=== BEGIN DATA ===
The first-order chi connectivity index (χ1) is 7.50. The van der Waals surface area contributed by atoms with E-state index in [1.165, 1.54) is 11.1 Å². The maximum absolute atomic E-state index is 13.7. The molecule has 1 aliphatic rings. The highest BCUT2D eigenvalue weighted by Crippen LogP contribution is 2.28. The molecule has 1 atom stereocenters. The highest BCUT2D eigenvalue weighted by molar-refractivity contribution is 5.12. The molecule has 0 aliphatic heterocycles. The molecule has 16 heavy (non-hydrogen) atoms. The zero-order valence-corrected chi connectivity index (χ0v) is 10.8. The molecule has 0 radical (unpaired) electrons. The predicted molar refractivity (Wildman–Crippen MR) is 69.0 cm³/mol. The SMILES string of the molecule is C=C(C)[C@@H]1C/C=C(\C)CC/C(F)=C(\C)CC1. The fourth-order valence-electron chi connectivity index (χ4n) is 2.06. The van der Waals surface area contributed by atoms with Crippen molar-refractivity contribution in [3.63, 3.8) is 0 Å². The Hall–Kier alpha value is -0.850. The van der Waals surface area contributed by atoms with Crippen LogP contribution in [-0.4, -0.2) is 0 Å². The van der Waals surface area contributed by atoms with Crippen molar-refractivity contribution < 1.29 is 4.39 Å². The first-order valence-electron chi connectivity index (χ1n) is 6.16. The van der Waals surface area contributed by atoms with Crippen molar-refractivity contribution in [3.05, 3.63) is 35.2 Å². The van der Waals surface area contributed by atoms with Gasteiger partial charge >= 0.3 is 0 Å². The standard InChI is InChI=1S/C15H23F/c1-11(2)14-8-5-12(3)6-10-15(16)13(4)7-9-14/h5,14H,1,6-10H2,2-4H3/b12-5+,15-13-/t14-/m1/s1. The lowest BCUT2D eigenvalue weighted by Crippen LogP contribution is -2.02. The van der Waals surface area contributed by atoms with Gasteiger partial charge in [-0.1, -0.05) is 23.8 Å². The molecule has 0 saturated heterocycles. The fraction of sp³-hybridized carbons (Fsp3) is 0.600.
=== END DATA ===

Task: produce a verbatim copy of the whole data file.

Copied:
The first-order chi connectivity index (χ1) is 7.50. The van der Waals surface area contributed by atoms with E-state index in [1.165, 1.54) is 11.1 Å². The maximum absolute atomic E-state index is 13.7. The molecule has 1 aliphatic rings. The highest BCUT2D eigenvalue weighted by Crippen LogP contribution is 2.28. The molecule has 1 atom stereocenters. The highest BCUT2D eigenvalue weighted by molar-refractivity contribution is 5.12. The molecule has 0 aliphatic heterocycles. The molecule has 16 heavy (non-hydrogen) atoms. The zero-order valence-corrected chi connectivity index (χ0v) is 10.8. The molecule has 0 radical (unpaired) electrons. The predicted molar refractivity (Wildman–Crippen MR) is 69.0 cm³/mol. The SMILES string of the molecule is C=C(C)[C@@H]1C/C=C(\C)CC/C(F)=C(\C)CC1. The fourth-order valence-electron chi connectivity index (χ4n) is 2.06. The van der Waals surface area contributed by atoms with Crippen molar-refractivity contribution in [3.63, 3.8) is 0 Å². The Hall–Kier alpha value is -0.850. The van der Waals surface area contributed by atoms with Crippen LogP contribution in [-0.4, -0.2) is 0 Å². The van der Waals surface area contributed by atoms with Crippen molar-refractivity contribution < 1.29 is 4.39 Å². The first-order valence-electron chi connectivity index (χ1n) is 6.16. The van der Waals surface area contributed by atoms with Crippen molar-refractivity contribution in [3.05, 3.63) is 35.2 Å². The van der Waals surface area contributed by atoms with Gasteiger partial charge >= 0.3 is 0 Å². The standard InChI is InChI=1S/C15H23F/c1-11(2)14-8-5-12(3)6-10-15(16)13(4)7-9-14/h5,14H,1,6-10H2,2-4H3/b12-5+,15-13-/t14-/m1/s1. The lowest BCUT2D eigenvalue weighted by Crippen LogP contribution is -2.02. The van der Waals surface area contributed by atoms with Gasteiger partial charge in [-0.1, -0.05) is 23.8 Å². The molecule has 0 saturated heterocycles. The fraction of sp³-hybridized carbons (Fsp3) is 0.600.